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Jennie Carreon de Lacey, the great exception



Remarkable, but true, from Capitol Weekly:
Are women key players? Undoubtedly we are. Political operatives are often defined by their skill at either “strategy” or “operations.” Many women get shuffled into an operational role and pigeonholed there for years – and while strategy can’t work without operations – that skill is consistently undervalued. Strategists are usually credited with “the win,” but without an operational backbone, the strategy deflates. Perhaps it’s time to place more value on operational skills, given the amount of time, acumen and strategic thinking they actually require. And what about those women who manage not to get pigeonholed and engage in strategy at the highest levels, but don’t seem to get credit?
The role of women in political consulting is so obfuscated that a notoriously misogynistic rightwing LA blog recently spelled the name of Jennie Carreon de Lacey wrong in a headline when she became Jose Huizar's campaign manager, perhaps hoping to lead anyone wishing to contact her astray. A dozen aggregator blogs repeated the error, and now Google's "did you mean" tool is currently unable to distinguish right from wrong. (Here is right). After three days, the blog still has yet to correct the error, although it was advised of the error by many commenters.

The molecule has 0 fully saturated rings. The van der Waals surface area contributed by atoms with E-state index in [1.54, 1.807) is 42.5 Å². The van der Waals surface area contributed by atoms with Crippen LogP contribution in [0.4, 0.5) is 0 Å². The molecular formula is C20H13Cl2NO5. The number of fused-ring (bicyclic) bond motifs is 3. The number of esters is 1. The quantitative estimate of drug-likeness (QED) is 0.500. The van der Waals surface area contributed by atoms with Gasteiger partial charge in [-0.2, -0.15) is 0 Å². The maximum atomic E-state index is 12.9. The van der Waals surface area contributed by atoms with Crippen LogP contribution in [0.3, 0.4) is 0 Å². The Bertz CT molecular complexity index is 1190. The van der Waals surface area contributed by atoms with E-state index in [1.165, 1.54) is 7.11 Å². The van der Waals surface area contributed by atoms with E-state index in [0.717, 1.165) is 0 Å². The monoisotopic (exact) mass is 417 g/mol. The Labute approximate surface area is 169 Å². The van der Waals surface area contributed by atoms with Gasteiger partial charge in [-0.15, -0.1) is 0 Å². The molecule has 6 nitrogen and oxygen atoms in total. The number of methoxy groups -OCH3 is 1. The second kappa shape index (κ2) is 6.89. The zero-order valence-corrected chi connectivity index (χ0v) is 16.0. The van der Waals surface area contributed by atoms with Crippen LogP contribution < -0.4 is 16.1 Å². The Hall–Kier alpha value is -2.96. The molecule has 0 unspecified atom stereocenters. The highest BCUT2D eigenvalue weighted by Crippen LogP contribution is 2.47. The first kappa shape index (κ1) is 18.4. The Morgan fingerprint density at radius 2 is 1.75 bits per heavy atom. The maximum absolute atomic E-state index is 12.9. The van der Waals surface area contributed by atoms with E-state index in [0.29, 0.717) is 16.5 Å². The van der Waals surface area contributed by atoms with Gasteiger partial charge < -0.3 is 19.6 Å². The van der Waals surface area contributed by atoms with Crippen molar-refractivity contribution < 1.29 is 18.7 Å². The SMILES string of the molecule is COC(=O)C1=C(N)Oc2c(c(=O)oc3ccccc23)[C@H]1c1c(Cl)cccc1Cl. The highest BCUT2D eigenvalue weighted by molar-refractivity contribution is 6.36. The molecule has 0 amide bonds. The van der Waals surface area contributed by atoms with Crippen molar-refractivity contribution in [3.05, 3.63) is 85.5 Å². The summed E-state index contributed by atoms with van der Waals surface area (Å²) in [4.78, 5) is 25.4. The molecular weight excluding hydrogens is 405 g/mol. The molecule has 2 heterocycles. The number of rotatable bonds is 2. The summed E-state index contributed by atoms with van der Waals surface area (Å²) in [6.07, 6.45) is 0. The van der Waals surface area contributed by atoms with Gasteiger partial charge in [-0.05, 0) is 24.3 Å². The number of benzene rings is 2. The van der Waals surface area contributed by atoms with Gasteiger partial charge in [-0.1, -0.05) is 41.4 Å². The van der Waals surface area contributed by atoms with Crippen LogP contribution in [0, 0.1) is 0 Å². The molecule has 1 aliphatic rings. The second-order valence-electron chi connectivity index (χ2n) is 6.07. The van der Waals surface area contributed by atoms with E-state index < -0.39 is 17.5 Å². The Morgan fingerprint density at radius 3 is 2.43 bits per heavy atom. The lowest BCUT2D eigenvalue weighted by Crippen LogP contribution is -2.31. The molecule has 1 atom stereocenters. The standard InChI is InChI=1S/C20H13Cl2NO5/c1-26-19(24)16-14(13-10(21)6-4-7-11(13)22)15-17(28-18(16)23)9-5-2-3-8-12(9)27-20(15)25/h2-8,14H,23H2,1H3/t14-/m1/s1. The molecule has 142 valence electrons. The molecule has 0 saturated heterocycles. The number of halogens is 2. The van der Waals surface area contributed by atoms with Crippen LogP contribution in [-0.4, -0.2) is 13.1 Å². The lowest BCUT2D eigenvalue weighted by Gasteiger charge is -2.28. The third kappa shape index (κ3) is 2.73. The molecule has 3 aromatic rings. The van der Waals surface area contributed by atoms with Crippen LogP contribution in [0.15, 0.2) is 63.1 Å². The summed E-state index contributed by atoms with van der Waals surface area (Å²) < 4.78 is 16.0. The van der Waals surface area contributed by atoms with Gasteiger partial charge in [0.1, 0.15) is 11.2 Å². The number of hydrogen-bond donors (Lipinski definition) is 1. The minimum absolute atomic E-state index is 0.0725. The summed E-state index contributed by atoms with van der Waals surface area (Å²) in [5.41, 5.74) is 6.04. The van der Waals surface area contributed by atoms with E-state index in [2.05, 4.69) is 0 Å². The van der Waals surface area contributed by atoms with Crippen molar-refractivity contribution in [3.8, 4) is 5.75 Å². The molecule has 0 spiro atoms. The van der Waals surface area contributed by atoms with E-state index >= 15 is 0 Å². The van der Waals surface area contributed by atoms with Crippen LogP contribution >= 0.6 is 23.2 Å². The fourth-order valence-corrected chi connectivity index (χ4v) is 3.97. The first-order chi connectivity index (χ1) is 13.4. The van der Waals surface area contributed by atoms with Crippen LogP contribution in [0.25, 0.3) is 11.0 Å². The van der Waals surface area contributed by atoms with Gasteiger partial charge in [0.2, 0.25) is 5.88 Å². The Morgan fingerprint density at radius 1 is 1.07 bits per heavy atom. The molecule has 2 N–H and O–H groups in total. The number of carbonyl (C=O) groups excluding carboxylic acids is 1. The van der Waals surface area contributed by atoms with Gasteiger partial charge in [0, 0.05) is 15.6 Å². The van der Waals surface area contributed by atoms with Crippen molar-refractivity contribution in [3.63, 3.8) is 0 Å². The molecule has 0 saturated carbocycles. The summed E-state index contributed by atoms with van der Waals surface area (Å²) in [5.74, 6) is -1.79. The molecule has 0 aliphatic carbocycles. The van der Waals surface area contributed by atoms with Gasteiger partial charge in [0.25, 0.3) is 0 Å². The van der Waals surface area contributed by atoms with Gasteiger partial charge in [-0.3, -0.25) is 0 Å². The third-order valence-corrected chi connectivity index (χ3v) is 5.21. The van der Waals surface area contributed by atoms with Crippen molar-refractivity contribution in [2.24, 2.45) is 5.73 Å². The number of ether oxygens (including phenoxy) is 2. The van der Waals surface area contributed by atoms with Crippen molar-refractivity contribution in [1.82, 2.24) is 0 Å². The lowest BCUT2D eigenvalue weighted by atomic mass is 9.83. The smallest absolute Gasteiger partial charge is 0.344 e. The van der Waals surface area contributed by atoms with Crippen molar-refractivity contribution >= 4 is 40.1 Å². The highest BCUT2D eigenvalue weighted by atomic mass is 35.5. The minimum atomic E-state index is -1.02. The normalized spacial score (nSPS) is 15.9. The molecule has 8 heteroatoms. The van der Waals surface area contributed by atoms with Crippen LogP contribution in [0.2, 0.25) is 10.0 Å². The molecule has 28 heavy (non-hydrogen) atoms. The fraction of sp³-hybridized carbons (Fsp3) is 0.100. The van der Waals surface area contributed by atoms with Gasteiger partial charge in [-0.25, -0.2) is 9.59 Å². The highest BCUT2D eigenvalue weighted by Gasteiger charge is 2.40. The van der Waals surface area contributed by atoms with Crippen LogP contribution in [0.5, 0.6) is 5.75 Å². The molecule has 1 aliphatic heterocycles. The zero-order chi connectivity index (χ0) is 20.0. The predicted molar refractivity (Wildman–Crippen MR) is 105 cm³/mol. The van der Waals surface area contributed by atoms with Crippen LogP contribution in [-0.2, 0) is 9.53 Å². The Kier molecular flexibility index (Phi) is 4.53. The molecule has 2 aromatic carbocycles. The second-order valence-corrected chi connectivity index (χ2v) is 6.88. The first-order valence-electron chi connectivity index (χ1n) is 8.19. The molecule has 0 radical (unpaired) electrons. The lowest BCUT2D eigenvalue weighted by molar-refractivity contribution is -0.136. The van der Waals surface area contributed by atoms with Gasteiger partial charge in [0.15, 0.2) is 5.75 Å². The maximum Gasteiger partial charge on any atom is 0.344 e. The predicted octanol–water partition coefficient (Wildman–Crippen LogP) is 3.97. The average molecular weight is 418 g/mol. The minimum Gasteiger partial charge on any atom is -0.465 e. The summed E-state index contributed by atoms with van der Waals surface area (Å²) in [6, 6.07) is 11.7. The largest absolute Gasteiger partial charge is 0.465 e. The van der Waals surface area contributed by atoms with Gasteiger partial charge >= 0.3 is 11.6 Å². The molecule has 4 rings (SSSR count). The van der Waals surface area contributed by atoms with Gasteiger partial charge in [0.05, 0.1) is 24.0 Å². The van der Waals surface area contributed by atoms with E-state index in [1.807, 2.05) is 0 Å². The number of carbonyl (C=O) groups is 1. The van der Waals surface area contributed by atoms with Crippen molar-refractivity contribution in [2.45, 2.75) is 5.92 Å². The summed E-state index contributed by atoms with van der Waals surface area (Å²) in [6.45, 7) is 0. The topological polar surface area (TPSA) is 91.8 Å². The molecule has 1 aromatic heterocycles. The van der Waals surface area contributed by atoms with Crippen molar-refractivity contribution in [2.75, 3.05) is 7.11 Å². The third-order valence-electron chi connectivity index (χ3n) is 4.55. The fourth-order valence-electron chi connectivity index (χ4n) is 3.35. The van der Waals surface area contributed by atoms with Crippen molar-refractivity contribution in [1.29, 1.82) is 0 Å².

There are some gender gaps. For instance, I talk to no female political consultants, no female campaign managers, not one. I know a few are out there, but the shadow side of politics is indeed dominated by men. It is sort of like architecture: try to name the tallest building in your city designed by a woman. I'll bet you can name fifty buildings that you know for sure were designed by men. (FWIW, in LA the tallest building designed by a woman is Kate Diamond's LAX control tower).